Archive for October 2005
EVENING CHRONICLE (Newcastle, UK)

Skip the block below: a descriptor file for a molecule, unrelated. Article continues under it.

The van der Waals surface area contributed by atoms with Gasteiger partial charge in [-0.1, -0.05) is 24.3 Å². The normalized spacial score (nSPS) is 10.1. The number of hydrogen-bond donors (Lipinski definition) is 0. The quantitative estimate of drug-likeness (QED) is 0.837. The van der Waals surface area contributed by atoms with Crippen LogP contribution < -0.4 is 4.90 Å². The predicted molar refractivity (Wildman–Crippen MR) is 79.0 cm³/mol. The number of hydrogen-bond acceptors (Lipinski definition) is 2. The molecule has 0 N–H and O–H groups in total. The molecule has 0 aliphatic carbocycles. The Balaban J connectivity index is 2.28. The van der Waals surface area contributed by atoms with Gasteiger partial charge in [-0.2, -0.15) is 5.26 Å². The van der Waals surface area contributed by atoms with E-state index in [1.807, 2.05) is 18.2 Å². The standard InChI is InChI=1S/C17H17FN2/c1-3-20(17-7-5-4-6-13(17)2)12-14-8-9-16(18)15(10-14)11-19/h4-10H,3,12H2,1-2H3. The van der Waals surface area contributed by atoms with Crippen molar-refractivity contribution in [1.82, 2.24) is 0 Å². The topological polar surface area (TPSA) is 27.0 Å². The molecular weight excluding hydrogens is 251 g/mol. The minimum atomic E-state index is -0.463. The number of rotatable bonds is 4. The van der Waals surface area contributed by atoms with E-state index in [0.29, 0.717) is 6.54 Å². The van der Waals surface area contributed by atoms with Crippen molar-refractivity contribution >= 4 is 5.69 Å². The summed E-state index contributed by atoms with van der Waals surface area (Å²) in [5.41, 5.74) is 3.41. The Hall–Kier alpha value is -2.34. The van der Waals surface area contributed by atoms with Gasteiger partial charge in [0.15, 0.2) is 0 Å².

Yet again it’s time to turn on, tune in and drop out. Yes, the drugs debate is back. After last week I thought I’d drawn a line under this one, but those determined to see cannabis dispensed from your corner shop along with your Chronicle have been in touch. You may recall we did a piece on the law surrounding cannabis where drugs gran Patricia Tabram insisted it should be legalised, while John Fisher, whose son was killed by a driver who’d been smoking cannabis, spoke passionately against it. £2m plan to turn old college into rifle range Lincolnshire Echo November 9, 2005 From some of the letters I’ve received, you’d think some people want cannabis use to be compulsory. Kirk Muse from Arizona, I kid you not, wrote: “I submit that the question shouldn’t be Should Cannabis be Legalised? But should cannabis be completely unregulated, untaxed and controlled by criminals? Criminals who often sell other, much more dangerous drugs, and who offer free samples of the more dangerous drugs to their cannabis customers.” Meanwhile, the Rev Paul Farnhill, from Manchester, ranted: “I feel it is extremely cynical of you to use Mr Fisher’s anguish to promote the political ideals of your newspaper by invoking the natural sympathy for his loss.” Err, what about Ms Tabram’s views? Were we promoting our political ideals there? He went on: “While it is understood you must follow the instructions of your owners in attempting to prolong the racist and inhuman prohibition of a God given medicine it shows your publication in highly dubious light. Using personal bereavement as a propagandist tool is low even for prohibitionist racists.” And he went on: “Cannabis is used as a medicine by many tens of thousands of people in the UK for whom it should be legalised immediately.” Oh yeah? When I was at university it was used by bleary-eyed layabouts who rarely emerged from their smoke-filled rooms. And on he went: “It is also being used religiously once again by an increasing number of people who have seen through the lies of industrial protectionists and racists, and who intend to prosecute the criminalisation of their beliefs through the European Courts.” And he went on some more: “But, even without any mitigation of it’s [sic] use, as the legal drugs tobacco and alcohol are currently killing over 10,000 UK citizens per year, while cannabis has killed none in 10,000 years of use, there is no logical justification for prolonging this racist law. “I would ask you as a human being whether you feel it right for the government to torture it’s [sic] citizens by withholding available medicines? Or to ban a herb which was used in the anointing oil of Christ? Or to continue a law who’s [sic] architect is quoted as saying: ‘The main reason to ban marijuana is it’s [I’ve given up now] effects on the degenerate races’.” Personally speaking Rev, and I’m not following the instructions of my owners here, Yes I would. Right. I’m glad I’ve cleared up that one. Molly Brown from South Shields has been in touch about our new Saturday puzzle pages. We now carry four pages of terrific puzzles every weekend and she wrote: “I just wanted to say how much I appreciate the re-vamped Saturday Chronicle. The puzzles and quizzes pass a happy half hour with a cup of coffee as the nights draw in and cool down, and the Sudoku keeps my husband quiet for even longer! “We are also very much enjoying your new TV critic who seems to have a great sense of humour [I can assure you Mrs B, she doesn’t] as well as a slightly wicked turn of phrase [you’re right now] which makes us laugh a good deal. Keep up the good work.” We got it wrong in an article about an incident at Stocksfield Avenue Primary School in Newcastle. We said a pottery kiln overheated causing smoke damage and burning pupils’ work. Why the kiln overheated is unknown, but no pupils’ work was destroyed. Sorry about that. On Monday we reported how asylum seekers are being forced out of Angel Heights hostel in Newcastle which is Dopey debate EVENING CHRONICLE (Newcastle, UK) October 7, 2005, Friday owned by the Angel Group. The national Asylum Support Service was quoted as now working with the Angel Group to provide alternative accommodation for the asylum seekers. The reporter should have emphasised that the Angel Group contacted NASS to say it wanted to cease housing asylum seekers in Angel Heights in Newcastle and the Group continue to provide rooms for asylum seekers and refugees around the country. Finally, Bob Smith, chief executive of Gateshead Primary Care Trust, wrote to thank us about our coverage of specialist nurse for teenage pregnancy Angela Star. You may recall she hit the headlines after revealing at a conference that she’d once given contraceptive help to a girl in the loos of a McDonalds restaurant. Mr Smith wrote: “It could so easily have been sensationalised but your news story and the comment linked to it were balanced and fair and very supportive of the work we are doing. “It is encouraging to know we have such support from our local paper which, I know, is highly-regarded by the people of the North East.”